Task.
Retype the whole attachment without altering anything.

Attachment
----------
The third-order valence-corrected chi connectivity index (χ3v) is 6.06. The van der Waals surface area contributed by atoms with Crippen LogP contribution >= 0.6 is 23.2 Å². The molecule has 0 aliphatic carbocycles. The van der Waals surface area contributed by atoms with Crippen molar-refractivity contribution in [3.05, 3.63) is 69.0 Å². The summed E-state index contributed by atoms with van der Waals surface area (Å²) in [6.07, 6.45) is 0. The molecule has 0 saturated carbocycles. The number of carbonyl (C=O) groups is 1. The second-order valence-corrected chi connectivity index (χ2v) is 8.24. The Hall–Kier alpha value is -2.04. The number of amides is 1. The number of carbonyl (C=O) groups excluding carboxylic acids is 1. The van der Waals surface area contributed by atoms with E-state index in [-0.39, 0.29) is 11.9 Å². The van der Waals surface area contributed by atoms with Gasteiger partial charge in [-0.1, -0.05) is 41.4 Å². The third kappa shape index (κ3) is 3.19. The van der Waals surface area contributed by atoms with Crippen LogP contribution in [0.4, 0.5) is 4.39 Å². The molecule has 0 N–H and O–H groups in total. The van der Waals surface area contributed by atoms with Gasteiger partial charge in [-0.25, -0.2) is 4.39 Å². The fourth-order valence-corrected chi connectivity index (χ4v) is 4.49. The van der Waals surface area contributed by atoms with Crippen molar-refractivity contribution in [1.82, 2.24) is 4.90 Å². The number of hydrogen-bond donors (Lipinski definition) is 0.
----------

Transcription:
The third-order valence-corrected chi connectivity index (χ3v) is 6.06. The van der Waals surface area contributed by atoms with Crippen LogP contribution >= 0.6 is 23.2 Å². The molecule has 0 aliphatic carbocycles. The van der Waals surface area contributed by atoms with Crippen molar-refractivity contribution in [3.05, 3.63) is 69.0 Å². The summed E-state index contributed by atoms with van der Waals surface area (Å²) in [6.07, 6.45) is 0. The molecule has 0 saturated carbocycles. The number of carbonyl (C=O) groups is 1. The second-order valence-corrected chi connectivity index (χ2v) is 8.24. The Hall–Kier alpha value is -2.04. The number of amides is 1. The number of carbonyl (C=O) groups excluding carboxylic acids is 1. The van der Waals surface area contributed by atoms with E-state index in [-0.39, 0.29) is 11.9 Å². The van der Waals surface area contributed by atoms with Gasteiger partial charge in [-0.1, -0.05) is 41.4 Å². The third kappa shape index (κ3) is 3.19. The van der Waals surface area contributed by atoms with Crippen LogP contribution in [0.4, 0.5) is 4.39 Å². The molecule has 0 N–H and O–H groups in total. The van der Waals surface area contributed by atoms with Gasteiger partial charge in [-0.25, -0.2) is 4.39 Å². The fourth-order valence-corrected chi connectivity index (χ4v) is 4.49. The van der Waals surface area contributed by atoms with Crippen molar-refractivity contribution in [1.82, 2.24) is 4.90 Å². The number of hydrogen-bond donors (Lipinski definition) is 0.